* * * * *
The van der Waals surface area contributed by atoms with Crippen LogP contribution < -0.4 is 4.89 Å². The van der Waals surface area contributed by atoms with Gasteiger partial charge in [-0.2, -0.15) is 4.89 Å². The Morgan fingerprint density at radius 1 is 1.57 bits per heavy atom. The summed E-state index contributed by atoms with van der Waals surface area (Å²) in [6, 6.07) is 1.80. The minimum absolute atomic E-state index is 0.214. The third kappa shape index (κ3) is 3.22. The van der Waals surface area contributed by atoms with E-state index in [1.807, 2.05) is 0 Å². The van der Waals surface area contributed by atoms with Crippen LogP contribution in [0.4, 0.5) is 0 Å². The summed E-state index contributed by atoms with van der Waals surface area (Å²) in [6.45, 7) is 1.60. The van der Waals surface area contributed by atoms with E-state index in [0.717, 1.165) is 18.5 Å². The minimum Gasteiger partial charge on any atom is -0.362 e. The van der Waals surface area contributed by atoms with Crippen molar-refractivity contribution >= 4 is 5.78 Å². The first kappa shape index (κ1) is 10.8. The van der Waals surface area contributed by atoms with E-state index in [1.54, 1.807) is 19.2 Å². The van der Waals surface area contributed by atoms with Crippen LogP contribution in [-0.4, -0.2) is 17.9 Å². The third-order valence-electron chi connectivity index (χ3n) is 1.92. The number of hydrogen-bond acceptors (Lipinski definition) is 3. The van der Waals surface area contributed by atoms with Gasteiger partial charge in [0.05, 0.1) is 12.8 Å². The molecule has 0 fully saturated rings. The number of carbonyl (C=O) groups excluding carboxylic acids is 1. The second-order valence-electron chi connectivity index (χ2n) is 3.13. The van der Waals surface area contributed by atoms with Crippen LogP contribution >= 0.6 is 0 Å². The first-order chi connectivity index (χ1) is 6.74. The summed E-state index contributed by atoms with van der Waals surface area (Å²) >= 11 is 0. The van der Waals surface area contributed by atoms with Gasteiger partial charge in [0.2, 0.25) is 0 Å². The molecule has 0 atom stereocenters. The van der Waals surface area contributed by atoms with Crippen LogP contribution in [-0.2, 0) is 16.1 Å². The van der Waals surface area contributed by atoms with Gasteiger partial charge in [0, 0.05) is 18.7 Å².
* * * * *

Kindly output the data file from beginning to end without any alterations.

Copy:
The van der Waals surface area contributed by atoms with Crippen LogP contribution < -0.4 is 4.89 Å². The van der Waals surface area contributed by atoms with Gasteiger partial charge in [-0.2, -0.15) is 4.89 Å². The Morgan fingerprint density at radius 1 is 1.57 bits per heavy atom. The summed E-state index contributed by atoms with van der Waals surface area (Å²) in [6, 6.07) is 1.80. The minimum absolute atomic E-state index is 0.214. The third kappa shape index (κ3) is 3.22. The van der Waals surface area contributed by atoms with E-state index in [1.807, 2.05) is 0 Å². The van der Waals surface area contributed by atoms with Crippen LogP contribution in [0.4, 0.5) is 0 Å². The summed E-state index contributed by atoms with van der Waals surface area (Å²) in [6.45, 7) is 1.60. The van der Waals surface area contributed by atoms with E-state index in [0.717, 1.165) is 18.5 Å². The minimum Gasteiger partial charge on any atom is -0.362 e. The van der Waals surface area contributed by atoms with Crippen molar-refractivity contribution >= 4 is 5.78 Å². The first kappa shape index (κ1) is 10.8. The van der Waals surface area contributed by atoms with E-state index in [1.54, 1.807) is 19.2 Å². The van der Waals surface area contributed by atoms with Crippen LogP contribution in [-0.4, -0.2) is 17.9 Å². The third-order valence-electron chi connectivity index (χ3n) is 1.92. The number of hydrogen-bond acceptors (Lipinski definition) is 3. The van der Waals surface area contributed by atoms with Gasteiger partial charge in [0.05, 0.1) is 12.8 Å². The molecule has 0 fully saturated rings. The number of carbonyl (C=O) groups excluding carboxylic acids is 1. The second-order valence-electron chi connectivity index (χ2n) is 3.13. The van der Waals surface area contributed by atoms with Crippen LogP contribution >= 0.6 is 0 Å². The first-order chi connectivity index (χ1) is 6.74. The summed E-state index contributed by atoms with van der Waals surface area (Å²) >= 11 is 0. The van der Waals surface area contributed by atoms with Gasteiger partial charge in [0.2, 0.25) is 0 Å². The molecule has 0 atom stereocenters. The van der Waals surface area contributed by atoms with Crippen LogP contribution in [-0.2, 0) is 16.1 Å². The van der Waals surface area contributed by atoms with Gasteiger partial charge in [0, 0.05) is 18.7 Å².